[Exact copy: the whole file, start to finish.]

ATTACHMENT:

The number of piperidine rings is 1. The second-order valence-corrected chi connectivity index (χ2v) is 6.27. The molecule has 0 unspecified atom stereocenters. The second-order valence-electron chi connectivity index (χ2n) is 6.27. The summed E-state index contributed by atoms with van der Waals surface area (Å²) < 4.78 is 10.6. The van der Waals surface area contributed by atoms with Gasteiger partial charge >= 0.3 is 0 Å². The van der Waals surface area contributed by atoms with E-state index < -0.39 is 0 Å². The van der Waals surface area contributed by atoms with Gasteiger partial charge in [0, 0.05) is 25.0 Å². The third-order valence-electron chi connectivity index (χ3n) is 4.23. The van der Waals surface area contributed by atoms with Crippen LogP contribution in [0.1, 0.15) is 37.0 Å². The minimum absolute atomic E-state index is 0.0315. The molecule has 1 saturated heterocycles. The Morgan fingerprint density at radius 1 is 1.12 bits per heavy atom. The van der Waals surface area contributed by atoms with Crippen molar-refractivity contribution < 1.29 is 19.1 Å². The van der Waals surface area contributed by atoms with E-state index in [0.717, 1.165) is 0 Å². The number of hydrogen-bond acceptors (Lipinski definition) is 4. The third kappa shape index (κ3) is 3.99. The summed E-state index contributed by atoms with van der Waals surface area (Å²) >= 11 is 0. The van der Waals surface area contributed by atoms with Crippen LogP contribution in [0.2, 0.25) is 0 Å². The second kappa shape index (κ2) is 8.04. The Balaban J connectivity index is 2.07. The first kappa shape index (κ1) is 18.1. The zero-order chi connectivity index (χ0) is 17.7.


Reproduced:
The number of piperidine rings is 1. The second-order valence-corrected chi connectivity index (χ2v) is 6.27. The molecule has 0 unspecified atom stereocenters. The second-order valence-electron chi connectivity index (χ2n) is 6.27. The summed E-state index contributed by atoms with van der Waals surface area (Å²) < 4.78 is 10.6. The van der Waals surface area contributed by atoms with Gasteiger partial charge >= 0.3 is 0 Å². The van der Waals surface area contributed by atoms with E-state index < -0.39 is 0 Å². The van der Waals surface area contributed by atoms with Gasteiger partial charge in [0, 0.05) is 25.0 Å². The third-order valence-electron chi connectivity index (χ3n) is 4.23. The van der Waals surface area contributed by atoms with Crippen LogP contribution in [0.1, 0.15) is 37.0 Å². The minimum absolute atomic E-state index is 0.0315. The molecule has 1 saturated heterocycles. The Morgan fingerprint density at radius 1 is 1.12 bits per heavy atom. The van der Waals surface area contributed by atoms with Crippen molar-refractivity contribution < 1.29 is 19.1 Å². The van der Waals surface area contributed by atoms with E-state index in [0.717, 1.165) is 0 Å². The number of hydrogen-bond acceptors (Lipinski definition) is 4. The third kappa shape index (κ3) is 3.99. The summed E-state index contributed by atoms with van der Waals surface area (Å²) >= 11 is 0. The van der Waals surface area contributed by atoms with Crippen LogP contribution in [0.2, 0.25) is 0 Å². The second kappa shape index (κ2) is 8.04. The Balaban J connectivity index is 2.07. The first kappa shape index (κ1) is 18.1. The zero-order chi connectivity index (χ0) is 17.7.